Last modified on February 23, 2023, at 18:38


A witch is someone who practices witchcraft. The name can be used for either male or female practitioners, but adherents are overwhelmingly women. More than a million in the United States practice some form of witchcraft, and the numbers are increasing.[1] The Bible contains multiple references to witches, such as 1Samuel28 :3-25 .


Witchcraft is a loose group of beliefs, practices, or rituals that can be variously adopted by almost anyone of any faith. Witchcraft isn't strictly a religion, but it is generally practiced by people with religious beliefs. Witchcraft does not have any staple beliefs but instead consists of many different beliefs drawn from different sources. The practices of natural medicine, folk medicine, spiritual healing, divination, and shamanism can be applied under the umbrella term of witchcraft. More modern practices, such as the practice of alternative medicine, as well as New Age healing techniques such as Crystal healing, herbalism, Reiki, and aromatherapy, technically fall under the witchcraft umbrella. Some practices,such as certain herbal remedies, go far back into human history, although it is virtually impossible to distinguish the exact lineage of those practices considered witchcraft.

Witching hour

In New Zealand English, midnight is the "witching hour", the time when witches are supposedly active.[2]

The Difference Between Wicca and Witchcraft

Wicca can be technically considered a witchcraft tradition. However, because Wicca is more codified and has more defined traditions and practices as well as a large adherent population, Wicca is generally considered its own belief system.


In Europe—both Catholic and Protestant areas—from 1350 to 1650 several hundred thousand witches were executed—often by burning—after legal proceedings. One-quarter of those executed for witchcraft were men. In Exodus 22:18 the Old Testament specifically bans witchcraft under penalty of death. A famous British case was the Pendle Witch trials of 1612 AD.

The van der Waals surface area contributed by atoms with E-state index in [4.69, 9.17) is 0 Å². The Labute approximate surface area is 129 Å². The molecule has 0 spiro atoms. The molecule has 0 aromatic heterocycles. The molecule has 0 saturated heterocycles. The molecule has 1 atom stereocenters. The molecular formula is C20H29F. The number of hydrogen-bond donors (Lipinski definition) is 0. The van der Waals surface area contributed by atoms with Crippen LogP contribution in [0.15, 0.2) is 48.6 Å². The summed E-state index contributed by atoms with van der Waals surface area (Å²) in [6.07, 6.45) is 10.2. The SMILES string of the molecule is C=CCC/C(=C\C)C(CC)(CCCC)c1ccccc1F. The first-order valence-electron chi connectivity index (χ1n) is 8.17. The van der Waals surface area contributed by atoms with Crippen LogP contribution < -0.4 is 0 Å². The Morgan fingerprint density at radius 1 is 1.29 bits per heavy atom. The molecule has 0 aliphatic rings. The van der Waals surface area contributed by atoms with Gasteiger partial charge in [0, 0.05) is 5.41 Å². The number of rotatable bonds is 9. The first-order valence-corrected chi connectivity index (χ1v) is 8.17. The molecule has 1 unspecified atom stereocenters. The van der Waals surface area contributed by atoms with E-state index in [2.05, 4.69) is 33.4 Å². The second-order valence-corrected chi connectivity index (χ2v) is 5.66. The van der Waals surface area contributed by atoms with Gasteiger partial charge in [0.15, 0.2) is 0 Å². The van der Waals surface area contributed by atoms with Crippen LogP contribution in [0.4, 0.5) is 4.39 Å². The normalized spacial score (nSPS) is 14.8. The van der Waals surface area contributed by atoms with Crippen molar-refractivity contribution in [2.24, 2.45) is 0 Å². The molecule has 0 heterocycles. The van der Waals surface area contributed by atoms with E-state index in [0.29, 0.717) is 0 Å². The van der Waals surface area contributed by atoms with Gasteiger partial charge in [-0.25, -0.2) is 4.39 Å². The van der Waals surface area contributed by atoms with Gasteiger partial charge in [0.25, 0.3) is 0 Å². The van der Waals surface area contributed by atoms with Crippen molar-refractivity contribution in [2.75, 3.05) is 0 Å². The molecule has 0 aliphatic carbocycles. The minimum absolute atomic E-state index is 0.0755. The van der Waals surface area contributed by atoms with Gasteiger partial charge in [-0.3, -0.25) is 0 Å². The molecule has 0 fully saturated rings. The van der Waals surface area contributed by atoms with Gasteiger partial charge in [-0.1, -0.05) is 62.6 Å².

Many of those executed were targeted less for spiritual reasons and more for earthly concerns; the accuser and the administrator of punishment often shared the spoils when the belongings and wealth of a person executed for witchcraft. The hysteria also gave a perfect opportunity for people to get rid of people they disliked for personal reasons or people who didn't fit the idea the community had of an ideal member.

Colonial America

The most famous episode was the Salem Witch Trials of 1692 in Massachusetts, in which 19 accused witches were hanged and one man, Giles Corey, was pressed to death with stones. No one was burned.

Salem was typical in that the belief in witches was widespread in colonial America. In Virginia, supernatural beliefs played a major role in interpreting the unknown and establishing social order. The supernatural world of the early settlers was comprised of belief in benevolent and demonic forces, divine judgment, omens, magic, witchcraft, combat with the devil, and other ideas transported from England. This complex supernatural world functioned to explain the unknown, sanction colonization, justify racial discrimination and acts of violence against Native Americans, control the colonists, and defend against internal and external enemies.[3]


In 19th century romanticism, witches and the occult became popular figures of novels and fairy-tales. Most of the times they were of evil and dangerous character, but there are also examples of benevolent character. At about the same time they became popular carnival figures.

Native Americans

Most Native American tribes believed in witchcraft and practiced magic. Some Native American tribes have converted to Christianity, but the old witchcraft traditions of a number of tribes are still practiced and kept alive today.

Atheistic witchcraft

Individuals who subscribe to atheism sometimes practice witchcraft and magic.[4][5] An organization dedicated to the public acceptance of witchcraft known as The Realm of White Magic states that this is possible because "witchcraft is a lifestyle choice not a spiritual belief system."[6] In the past, witchcraft was often viewed as a precursor of atheism.[7][8] However, some who subscribe to atheism have often stood in opposition to the practice of witchcraft.[9]

Modern Usage

The term witchhunt deontes a political crusade against a particular group.